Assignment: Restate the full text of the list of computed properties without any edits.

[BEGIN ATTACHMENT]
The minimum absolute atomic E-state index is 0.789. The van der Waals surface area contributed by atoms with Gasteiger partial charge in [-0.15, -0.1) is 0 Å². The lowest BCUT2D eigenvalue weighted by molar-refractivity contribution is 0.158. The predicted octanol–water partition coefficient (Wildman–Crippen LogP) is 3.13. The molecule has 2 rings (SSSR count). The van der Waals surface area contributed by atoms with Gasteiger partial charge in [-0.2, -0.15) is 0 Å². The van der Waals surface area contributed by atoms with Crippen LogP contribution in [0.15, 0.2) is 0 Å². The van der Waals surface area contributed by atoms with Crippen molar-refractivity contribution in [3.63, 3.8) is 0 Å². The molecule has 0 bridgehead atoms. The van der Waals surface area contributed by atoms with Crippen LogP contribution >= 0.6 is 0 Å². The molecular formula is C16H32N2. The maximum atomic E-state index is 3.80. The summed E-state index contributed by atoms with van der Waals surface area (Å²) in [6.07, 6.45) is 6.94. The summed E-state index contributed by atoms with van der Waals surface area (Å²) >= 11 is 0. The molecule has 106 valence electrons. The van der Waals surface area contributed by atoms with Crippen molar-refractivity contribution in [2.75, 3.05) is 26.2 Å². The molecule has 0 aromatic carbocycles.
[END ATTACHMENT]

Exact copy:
The minimum absolute atomic E-state index is 0.789. The van der Waals surface area contributed by atoms with Gasteiger partial charge in [-0.15, -0.1) is 0 Å². The lowest BCUT2D eigenvalue weighted by molar-refractivity contribution is 0.158. The predicted octanol–water partition coefficient (Wildman–Crippen LogP) is 3.13. The molecule has 2 rings (SSSR count). The van der Waals surface area contributed by atoms with Gasteiger partial charge in [-0.2, -0.15) is 0 Å². The van der Waals surface area contributed by atoms with Crippen LogP contribution in [0.15, 0.2) is 0 Å². The van der Waals surface area contributed by atoms with Crippen molar-refractivity contribution in [3.63, 3.8) is 0 Å². The molecule has 0 bridgehead atoms. The van der Waals surface area contributed by atoms with Crippen LogP contribution >= 0.6 is 0 Å². The molecular formula is C16H32N2. The maximum atomic E-state index is 3.80. The summed E-state index contributed by atoms with van der Waals surface area (Å²) in [6.07, 6.45) is 6.94. The summed E-state index contributed by atoms with van der Waals surface area (Å²) >= 11 is 0. The molecule has 106 valence electrons. The van der Waals surface area contributed by atoms with Crippen molar-refractivity contribution in [2.75, 3.05) is 26.2 Å². The molecule has 0 aromatic carbocycles.